In this video, Lisa Bock explains the fundamentals of Spyware, a type of Malware. Explore some of the ways spyware watches and captures user activity. Understand how spyware infects a system, causing extreme slow-downs, excessive pop-ups, computer crash. She will also cover how black-hat hackers use the collected information for nefarious purposes.
- [Voiceover] Malware can be grouped in five different categories, spyware, viruses, worms, trojans and rootkits. Spyware is a form of malware that is placed onto a system by a number of different methods, and is used by organized crime, hackers, advertisers, and even countries. Once a system is infected with spyware, data is harvested by various methods. Spyware can monitor screen activity, capture keystrokes, gather web form data, track your internet usage, and also, allow an attacker to gain unauthorized access to sensitive data, and then the spyware phones home with the information.
Once the data is collected, it is many times sold to others for use in identity theft, spam, and other predatory activities. Spyware is designed to monitor your movement on the internet, such as places you have visited, and some cases can hijack your connection, and redirect you to other websites. When spyware or anytime of malware has infected your system it can cause your system to act in an upredicatable manner, such as an extreme slowdown, excessive pop-ups, or even a computer crash.
Now, related to spyware is something that's called Adware. Well, this is not really spyware, but a free version of software that has advertisements built into the software, and when the software is run, the ads are displayed on a screen. In order to remove the ads, you generally need to purchase the software or subscribe. Your choice in browsers will also influence a possible spyware attack. Chrome is generally regarded as a safe browser, followed by Mozilla Firefox.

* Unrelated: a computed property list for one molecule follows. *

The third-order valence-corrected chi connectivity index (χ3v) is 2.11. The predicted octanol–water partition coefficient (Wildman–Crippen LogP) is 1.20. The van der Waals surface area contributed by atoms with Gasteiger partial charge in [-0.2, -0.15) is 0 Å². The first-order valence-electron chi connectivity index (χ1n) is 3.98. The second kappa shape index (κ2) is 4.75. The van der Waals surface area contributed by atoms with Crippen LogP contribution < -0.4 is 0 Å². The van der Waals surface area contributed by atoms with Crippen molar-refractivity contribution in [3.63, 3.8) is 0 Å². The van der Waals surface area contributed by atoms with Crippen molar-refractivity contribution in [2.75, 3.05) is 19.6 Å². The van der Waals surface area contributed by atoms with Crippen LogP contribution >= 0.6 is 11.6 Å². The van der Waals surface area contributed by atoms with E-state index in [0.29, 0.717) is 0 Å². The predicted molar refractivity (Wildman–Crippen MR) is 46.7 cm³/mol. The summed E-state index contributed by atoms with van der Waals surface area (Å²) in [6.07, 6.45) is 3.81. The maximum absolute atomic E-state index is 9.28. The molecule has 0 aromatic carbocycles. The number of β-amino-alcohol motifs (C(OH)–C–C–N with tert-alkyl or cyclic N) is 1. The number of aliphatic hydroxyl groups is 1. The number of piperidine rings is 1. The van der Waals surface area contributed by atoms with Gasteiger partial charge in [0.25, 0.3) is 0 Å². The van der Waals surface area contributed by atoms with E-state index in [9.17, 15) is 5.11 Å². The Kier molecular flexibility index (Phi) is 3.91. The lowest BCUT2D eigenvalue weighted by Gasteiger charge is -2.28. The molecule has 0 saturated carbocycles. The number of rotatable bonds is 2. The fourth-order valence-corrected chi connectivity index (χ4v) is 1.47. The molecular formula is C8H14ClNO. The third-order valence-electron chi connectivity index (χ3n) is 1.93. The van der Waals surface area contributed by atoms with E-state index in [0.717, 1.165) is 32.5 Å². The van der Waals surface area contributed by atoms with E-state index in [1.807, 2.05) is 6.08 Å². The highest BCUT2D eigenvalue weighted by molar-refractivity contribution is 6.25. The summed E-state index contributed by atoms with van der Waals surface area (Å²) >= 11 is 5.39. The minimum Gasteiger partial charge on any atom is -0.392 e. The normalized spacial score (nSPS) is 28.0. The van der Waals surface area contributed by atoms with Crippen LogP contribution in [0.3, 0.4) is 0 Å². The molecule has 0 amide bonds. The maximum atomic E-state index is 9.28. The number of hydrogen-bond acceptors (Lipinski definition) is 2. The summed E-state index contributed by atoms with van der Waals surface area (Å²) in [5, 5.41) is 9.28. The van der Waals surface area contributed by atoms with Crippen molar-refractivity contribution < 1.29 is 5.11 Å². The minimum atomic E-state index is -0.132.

Microsoft Internet Explorer is more susceptible to malware, but modern Windows operating systems have replaced Internet Explorer with Edge. However, whatever browser you use, you should always use good security habits. Let's talk about cookies. Now, cookies are used by many major websites, which are small text files put on end devices to store state information, and make browsing easier by preserving information about preferences and sign-in information.
These tutorials, along with the other courses featured in the Ethical Hacking series, will prepare students to pass the Certified Ethical Hacker exam and start a career in this in-demand field. Find out more about the exam at https://www.eccouncil.org/programs/certified-ethical-hacker-ceh/.
- Acquiring passwords
- Generating rainbow tables
- Understanding where passwords are stored
- Defending against privilege escalation
- Understanding spyware
- Protecting against keylogging
- Detecting steganography
- How hackers cover their tracks